While discussing the one book on his syllabus this semester, Professor Akhil Amar ’80 LAW ’84 explained that the title, “America’s Constitution: A Biography,” came about after some deliberation. “A Biography,” he said with a wink, is a disarming subtitle that often raises book sales. It was not the first time that a Yale professor has made a jab at his or her own published work.
In the past two decades, textbook prices have risen at twice the rate of inflation, according to a 2005 study by the U.S. Government Accountability Office, giving students more reason to question professors’ motives for assigning books which they themselves have written. And while it seems like an obviously lucrative scheme — mandating dozens of students to buy a text written by the instructor — professors interviewed said they do not see it that way. In fact, many professors give away or give back their royalties, putting money back in their students’ pockets or benefiting charities in their respective field of study.
In 2005, Ian Ayres, a professor at Yale Law School, wrote an editorial in the New York Times lamenting the high prices of college textbooks. He wrote that he would give $11 to each of his students who purchased his book.
“That way, we will all know that I assigned the book for the right reason. The textbook isn’t included with my students’ tuition, but at least in my contracts class the royalty will be.”
It seems as though many Yale professors have followed his lead.
“I think that if you are a professor, your first responsibility is to your students,” said political science professor Thomas Pogge, who assigns his own book in “Ethics and International Affairs.” “And that includes thinking about the cost of the textbooks you are assigning.”
With so many accomplished professors at an institution that encourages personal research for scholarship, it is inevitable that many professors assign their own texts. Although the bookstores do not keep a roster of textbooks written by Yale professors, a quick stroll down the aisles reveals that many of the author and professor listings match.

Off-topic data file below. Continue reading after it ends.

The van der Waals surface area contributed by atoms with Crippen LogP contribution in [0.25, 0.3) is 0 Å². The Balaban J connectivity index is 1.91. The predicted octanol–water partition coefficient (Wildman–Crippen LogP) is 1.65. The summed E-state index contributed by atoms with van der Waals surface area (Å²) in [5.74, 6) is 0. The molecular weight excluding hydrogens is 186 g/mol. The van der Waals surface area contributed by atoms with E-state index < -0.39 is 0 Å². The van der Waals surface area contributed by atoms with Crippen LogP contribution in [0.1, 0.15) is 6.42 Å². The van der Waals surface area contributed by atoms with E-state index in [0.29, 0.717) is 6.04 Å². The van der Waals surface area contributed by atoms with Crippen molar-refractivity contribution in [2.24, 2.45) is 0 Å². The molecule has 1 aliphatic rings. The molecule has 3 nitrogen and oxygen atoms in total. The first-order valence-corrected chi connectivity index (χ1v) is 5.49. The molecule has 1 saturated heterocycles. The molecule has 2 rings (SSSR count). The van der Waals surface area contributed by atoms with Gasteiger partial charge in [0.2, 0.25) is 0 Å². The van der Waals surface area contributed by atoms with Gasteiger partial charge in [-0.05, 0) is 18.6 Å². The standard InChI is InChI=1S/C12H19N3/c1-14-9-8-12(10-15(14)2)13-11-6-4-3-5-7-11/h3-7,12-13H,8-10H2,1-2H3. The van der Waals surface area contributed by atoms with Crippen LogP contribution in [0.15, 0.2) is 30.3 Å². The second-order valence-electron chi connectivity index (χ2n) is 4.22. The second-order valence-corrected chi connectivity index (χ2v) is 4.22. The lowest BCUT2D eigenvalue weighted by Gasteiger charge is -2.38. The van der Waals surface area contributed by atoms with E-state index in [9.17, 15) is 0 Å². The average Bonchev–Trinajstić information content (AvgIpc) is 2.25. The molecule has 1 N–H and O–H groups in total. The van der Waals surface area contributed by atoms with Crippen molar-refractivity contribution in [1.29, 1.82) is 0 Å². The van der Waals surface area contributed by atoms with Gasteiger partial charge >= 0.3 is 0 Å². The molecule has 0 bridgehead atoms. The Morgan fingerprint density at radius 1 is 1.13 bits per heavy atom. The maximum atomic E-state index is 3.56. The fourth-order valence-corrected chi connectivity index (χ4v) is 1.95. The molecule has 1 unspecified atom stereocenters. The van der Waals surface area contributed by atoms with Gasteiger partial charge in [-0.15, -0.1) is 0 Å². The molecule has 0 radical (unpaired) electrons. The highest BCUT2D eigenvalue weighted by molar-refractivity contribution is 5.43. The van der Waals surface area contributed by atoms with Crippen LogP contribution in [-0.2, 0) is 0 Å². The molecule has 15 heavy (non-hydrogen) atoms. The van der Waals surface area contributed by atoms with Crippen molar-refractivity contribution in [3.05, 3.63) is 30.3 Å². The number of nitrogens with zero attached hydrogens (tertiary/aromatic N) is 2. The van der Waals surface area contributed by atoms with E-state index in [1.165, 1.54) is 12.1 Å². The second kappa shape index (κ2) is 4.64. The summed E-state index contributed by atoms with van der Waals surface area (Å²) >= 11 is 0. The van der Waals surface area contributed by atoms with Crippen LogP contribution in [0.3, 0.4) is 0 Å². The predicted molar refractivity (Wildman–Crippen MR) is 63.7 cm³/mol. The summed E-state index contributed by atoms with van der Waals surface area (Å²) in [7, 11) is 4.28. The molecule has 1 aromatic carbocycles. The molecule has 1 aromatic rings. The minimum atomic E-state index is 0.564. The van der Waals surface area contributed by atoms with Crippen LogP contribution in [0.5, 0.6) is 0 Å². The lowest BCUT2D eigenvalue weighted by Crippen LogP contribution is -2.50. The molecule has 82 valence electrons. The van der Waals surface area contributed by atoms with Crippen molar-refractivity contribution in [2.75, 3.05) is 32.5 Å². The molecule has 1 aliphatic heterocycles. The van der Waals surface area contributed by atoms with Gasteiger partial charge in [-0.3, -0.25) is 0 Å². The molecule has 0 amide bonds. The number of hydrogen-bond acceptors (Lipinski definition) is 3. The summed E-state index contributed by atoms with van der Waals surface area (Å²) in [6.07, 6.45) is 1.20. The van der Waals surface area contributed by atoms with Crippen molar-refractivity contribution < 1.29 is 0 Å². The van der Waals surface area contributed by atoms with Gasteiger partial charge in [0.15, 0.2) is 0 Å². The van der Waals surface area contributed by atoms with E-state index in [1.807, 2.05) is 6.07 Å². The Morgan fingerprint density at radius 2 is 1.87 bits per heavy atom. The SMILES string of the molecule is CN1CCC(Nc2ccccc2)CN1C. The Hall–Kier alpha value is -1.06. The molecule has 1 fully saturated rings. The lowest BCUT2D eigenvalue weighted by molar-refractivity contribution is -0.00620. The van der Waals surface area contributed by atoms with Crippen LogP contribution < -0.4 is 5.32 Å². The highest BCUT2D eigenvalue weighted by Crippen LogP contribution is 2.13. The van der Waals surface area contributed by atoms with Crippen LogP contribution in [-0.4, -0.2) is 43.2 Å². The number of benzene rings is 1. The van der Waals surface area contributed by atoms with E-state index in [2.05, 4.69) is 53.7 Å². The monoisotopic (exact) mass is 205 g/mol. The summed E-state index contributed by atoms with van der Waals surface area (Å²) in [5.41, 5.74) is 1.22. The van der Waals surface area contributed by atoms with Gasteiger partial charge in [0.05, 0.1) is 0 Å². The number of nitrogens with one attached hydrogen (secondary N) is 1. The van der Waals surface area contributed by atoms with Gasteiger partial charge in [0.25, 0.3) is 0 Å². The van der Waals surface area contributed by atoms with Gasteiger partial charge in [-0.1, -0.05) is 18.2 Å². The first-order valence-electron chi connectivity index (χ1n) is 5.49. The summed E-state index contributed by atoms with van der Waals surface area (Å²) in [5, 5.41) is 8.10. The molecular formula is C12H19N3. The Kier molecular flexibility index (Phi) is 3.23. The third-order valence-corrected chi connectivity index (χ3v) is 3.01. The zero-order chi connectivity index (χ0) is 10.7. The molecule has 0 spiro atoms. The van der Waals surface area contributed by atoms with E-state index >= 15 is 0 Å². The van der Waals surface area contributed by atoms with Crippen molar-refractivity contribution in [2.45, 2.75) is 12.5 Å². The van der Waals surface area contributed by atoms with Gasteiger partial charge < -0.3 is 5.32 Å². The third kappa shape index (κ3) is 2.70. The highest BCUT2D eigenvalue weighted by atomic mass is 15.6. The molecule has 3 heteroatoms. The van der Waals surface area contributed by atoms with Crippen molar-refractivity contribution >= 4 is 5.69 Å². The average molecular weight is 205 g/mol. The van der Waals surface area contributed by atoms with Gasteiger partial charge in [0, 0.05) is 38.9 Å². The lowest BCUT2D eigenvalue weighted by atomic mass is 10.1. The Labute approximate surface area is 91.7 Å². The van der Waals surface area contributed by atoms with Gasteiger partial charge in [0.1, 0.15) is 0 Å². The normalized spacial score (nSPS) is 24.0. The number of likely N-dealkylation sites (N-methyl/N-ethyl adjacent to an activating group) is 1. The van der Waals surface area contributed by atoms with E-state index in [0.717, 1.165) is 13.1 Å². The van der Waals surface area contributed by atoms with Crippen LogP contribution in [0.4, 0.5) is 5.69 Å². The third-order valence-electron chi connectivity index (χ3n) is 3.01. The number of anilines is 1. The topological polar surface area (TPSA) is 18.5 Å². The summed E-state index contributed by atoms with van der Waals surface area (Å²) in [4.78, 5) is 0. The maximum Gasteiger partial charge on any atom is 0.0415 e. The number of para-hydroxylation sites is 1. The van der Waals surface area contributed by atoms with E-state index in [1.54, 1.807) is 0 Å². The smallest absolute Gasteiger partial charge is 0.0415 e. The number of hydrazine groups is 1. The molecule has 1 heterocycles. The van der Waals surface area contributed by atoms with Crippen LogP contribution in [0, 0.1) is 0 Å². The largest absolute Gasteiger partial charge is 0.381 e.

Stephen Stearns, a professor of ecology and evolutionary biology, said he assigns his own book “Evolution” — which costs $59.95 for used copies and $79.95 for new copies — to students because “it remains the best condensation of the messages that I want to transmit.”
But Stearns explained that roughly 90 to 95 percent of his book royalties are from books that are not assigned in Yale courses.
School of Management professor Frank Fabozzi echoed Stearns’ sentiment, adding that, with approximately 20 students in his class, the royalties are hardly enough to warrant allure.
Still, regardless of how insignificant the royalties are, some professors are adamant that the money is given back to the student or donated to a charitable cause.
Professor John Grim, who teaches “Indigenous Religions and Ecology,” gives the royalties from his academic books to support Native American groups such as Crow Indian Reservation families and Little Big Horn College. Professor John Gaddis donates $2 per student to local New Haven charities.
Professor Craig Wright of “Listening to Music” explicitly writes on his syllabus that the royalties from his over-$100 textbook are given to the Neighborhood Music School, which provides music lessons and scholarships to New Haven students.
But for a smaller music history class he teaches, Wright pays each student $10 in cash, which is more than he makes per copy on royalties.
“For me, the issue is crystal clear,” he wrote in an e-mail. “Yale faculty should not benefit from the sale of its own textbooks to Yale students.”